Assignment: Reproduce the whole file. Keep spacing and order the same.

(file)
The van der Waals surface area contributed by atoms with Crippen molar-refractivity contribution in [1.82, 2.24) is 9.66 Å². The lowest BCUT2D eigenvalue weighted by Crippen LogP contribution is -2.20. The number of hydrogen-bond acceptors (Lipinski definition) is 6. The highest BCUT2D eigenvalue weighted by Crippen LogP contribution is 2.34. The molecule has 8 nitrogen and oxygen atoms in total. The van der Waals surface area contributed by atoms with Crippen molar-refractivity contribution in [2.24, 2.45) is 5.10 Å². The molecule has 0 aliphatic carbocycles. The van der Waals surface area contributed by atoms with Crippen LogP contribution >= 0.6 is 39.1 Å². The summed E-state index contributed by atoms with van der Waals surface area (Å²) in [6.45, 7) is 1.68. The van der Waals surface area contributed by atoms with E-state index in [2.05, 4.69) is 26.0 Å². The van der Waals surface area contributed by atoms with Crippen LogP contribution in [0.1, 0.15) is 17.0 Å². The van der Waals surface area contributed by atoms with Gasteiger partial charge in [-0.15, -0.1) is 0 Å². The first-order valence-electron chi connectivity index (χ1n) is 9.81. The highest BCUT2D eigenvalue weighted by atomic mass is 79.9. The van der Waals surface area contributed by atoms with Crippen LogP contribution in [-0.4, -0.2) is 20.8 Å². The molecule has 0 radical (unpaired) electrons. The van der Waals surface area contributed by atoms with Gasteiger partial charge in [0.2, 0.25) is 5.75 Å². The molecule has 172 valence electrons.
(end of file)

The van der Waals surface area contributed by atoms with Crippen molar-refractivity contribution in [1.82, 2.24) is 9.66 Å². The lowest BCUT2D eigenvalue weighted by Crippen LogP contribution is -2.20. The number of hydrogen-bond acceptors (Lipinski definition) is 6. The highest BCUT2D eigenvalue weighted by Crippen LogP contribution is 2.34. The molecule has 8 nitrogen and oxygen atoms in total. The van der Waals surface area contributed by atoms with Crippen molar-refractivity contribution in [2.24, 2.45) is 5.10 Å². The molecule has 0 aliphatic carbocycles. The van der Waals surface area contributed by atoms with Crippen LogP contribution >= 0.6 is 39.1 Å². The summed E-state index contributed by atoms with van der Waals surface area (Å²) in [6.45, 7) is 1.68. The van der Waals surface area contributed by atoms with E-state index in [2.05, 4.69) is 26.0 Å². The van der Waals surface area contributed by atoms with Crippen LogP contribution in [0.1, 0.15) is 17.0 Å². The van der Waals surface area contributed by atoms with Gasteiger partial charge in [-0.15, -0.1) is 0 Å². The first-order valence-electron chi connectivity index (χ1n) is 9.81. The highest BCUT2D eigenvalue weighted by atomic mass is 79.9. The van der Waals surface area contributed by atoms with Crippen LogP contribution in [-0.4, -0.2) is 20.8 Å². The molecule has 0 radical (unpaired) electrons. The van der Waals surface area contributed by atoms with Gasteiger partial charge in [0.2, 0.25) is 5.75 Å². The molecule has 172 valence electrons.